Probably the biggest impact, though, would be for staff – academic staff and, even more so, facilities/administrative staff. At Greenback, staff tend to live farther from campus than do faculty. A lot of that’s due to the fact that staff get paid less, and for decades a main method of choosing residential location has been to keep moving outward until you can afford the monthly mortgage. But many staff work hours other than 9-to-5 and (for a variety of reasons) tend to hold their jobs for decades. The result? An employee base which commutes in single-occupant vehicles (car-pooling is difficult), for long distances, five days a week (as opposed to 3 or 4 for most faculty), for years and years. Oh, and staff are more likely to drive older vehicles and/or pickup trucks. More gasoline. More emissions.
There are a couple of ways to address staff commuting. One is, as with faculty, to find a way to incent them to live near campus. The other is, particularly in towns/areas with few transportation choices, to provide practicable commuting choices other than the single-occupant vehicle. Vanpooling and park-and-ride systems work well for factory shiftworkers (or did, when factory shiftwork was common) – similar approaches could be adapted to the realities of working on campus.
A big implication of “town & country” thinking, then, is the need for colleges and universities to engage in transportation demand management based on the widest possible set of perceptions, paradigms and possible solutions. For residential campuses, this might mean getting more residential – bringing students and employees closer together. For non-residential campuses (commuter colleges and many community colleges), it might require getting more community-based – taking the instruction closer to where the student already is by whatever means necessary.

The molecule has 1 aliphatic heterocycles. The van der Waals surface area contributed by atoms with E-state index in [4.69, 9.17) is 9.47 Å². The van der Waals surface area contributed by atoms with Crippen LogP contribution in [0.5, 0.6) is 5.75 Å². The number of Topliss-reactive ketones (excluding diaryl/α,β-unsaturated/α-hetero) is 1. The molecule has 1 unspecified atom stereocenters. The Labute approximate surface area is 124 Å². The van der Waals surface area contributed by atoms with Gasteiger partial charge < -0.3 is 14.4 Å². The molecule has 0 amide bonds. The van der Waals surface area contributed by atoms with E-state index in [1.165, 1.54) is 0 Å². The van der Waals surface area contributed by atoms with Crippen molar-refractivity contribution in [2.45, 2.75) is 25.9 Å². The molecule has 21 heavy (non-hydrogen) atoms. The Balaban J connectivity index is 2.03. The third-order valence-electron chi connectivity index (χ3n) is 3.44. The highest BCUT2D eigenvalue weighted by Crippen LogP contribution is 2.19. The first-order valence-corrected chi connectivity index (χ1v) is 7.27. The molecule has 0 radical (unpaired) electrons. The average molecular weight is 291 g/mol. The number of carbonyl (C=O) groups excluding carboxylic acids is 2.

One exception to all the above, of course, is experiential learning. I’m thinking agriculture or oceanography here, but the model also applies to internships with businesses or governments or anthropologists. Reducing transportation demand in these cases probably requires doing them intensively and exclusively for a period of time, rather than mixing morning classes on campus with afternoon internships across town, Monday through Friday. Since part-time students create high commuting emissions, one thought is to avoid transforming full-time students into (behaviorally) part-timers as much as possible.
Reshaping the way the Greenback U. community lives and learns will, of course, affect the way the campus interacts with/experiences the Backboro area. But if we manage it, and explain why we’re doing it, the very act of reshaping provides a community outreach opportunity. And happier/healthier employees. And a more focused student experience. And – down the road – possibly even more loyal alumni.